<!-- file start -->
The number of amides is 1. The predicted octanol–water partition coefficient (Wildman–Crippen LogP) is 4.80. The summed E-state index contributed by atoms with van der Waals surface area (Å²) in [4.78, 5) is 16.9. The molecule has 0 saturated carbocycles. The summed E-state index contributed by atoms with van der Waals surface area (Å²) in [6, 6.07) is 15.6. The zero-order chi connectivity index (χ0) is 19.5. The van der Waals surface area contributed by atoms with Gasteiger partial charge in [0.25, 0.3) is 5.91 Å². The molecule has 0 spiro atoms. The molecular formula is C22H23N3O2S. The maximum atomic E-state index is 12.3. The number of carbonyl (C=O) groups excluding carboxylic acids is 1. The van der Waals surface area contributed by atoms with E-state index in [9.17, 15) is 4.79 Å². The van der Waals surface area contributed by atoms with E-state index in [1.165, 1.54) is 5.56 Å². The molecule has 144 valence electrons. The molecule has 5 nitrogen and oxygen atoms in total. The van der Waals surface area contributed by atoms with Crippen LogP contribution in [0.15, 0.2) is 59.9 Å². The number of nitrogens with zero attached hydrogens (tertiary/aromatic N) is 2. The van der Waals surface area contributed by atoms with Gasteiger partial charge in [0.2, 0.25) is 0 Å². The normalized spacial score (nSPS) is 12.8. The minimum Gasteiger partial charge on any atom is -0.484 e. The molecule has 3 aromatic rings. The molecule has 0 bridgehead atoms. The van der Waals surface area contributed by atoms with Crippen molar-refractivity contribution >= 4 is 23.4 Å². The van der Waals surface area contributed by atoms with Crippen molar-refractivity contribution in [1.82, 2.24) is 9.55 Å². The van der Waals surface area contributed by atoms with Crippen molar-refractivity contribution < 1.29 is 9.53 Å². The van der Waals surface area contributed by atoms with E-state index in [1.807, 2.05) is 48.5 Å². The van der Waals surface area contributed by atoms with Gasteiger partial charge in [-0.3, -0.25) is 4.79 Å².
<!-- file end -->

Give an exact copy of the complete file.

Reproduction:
The number of amides is 1. The predicted octanol–water partition coefficient (Wildman–Crippen LogP) is 4.80. The summed E-state index contributed by atoms with van der Waals surface area (Å²) in [4.78, 5) is 16.9. The molecule has 0 saturated carbocycles. The summed E-state index contributed by atoms with van der Waals surface area (Å²) in [6, 6.07) is 15.6. The zero-order chi connectivity index (χ0) is 19.5. The van der Waals surface area contributed by atoms with Gasteiger partial charge in [0.25, 0.3) is 5.91 Å². The molecule has 0 spiro atoms. The molecular formula is C22H23N3O2S. The maximum atomic E-state index is 12.3. The number of carbonyl (C=O) groups excluding carboxylic acids is 1. The van der Waals surface area contributed by atoms with E-state index in [9.17, 15) is 4.79 Å². The van der Waals surface area contributed by atoms with E-state index in [1.165, 1.54) is 5.56 Å². The molecule has 144 valence electrons. The molecule has 5 nitrogen and oxygen atoms in total. The van der Waals surface area contributed by atoms with Crippen LogP contribution in [0.15, 0.2) is 59.9 Å². The number of nitrogens with zero attached hydrogens (tertiary/aromatic N) is 2. The van der Waals surface area contributed by atoms with Gasteiger partial charge in [0.2, 0.25) is 0 Å². The normalized spacial score (nSPS) is 12.8. The minimum Gasteiger partial charge on any atom is -0.484 e. The molecule has 3 aromatic rings. The molecule has 0 bridgehead atoms. The van der Waals surface area contributed by atoms with Crippen molar-refractivity contribution >= 4 is 23.4 Å². The van der Waals surface area contributed by atoms with Crippen molar-refractivity contribution in [1.82, 2.24) is 9.55 Å². The van der Waals surface area contributed by atoms with Crippen molar-refractivity contribution < 1.29 is 9.53 Å². The van der Waals surface area contributed by atoms with E-state index in [1.807, 2.05) is 48.5 Å². The van der Waals surface area contributed by atoms with Gasteiger partial charge in [-0.3, -0.25) is 4.79 Å².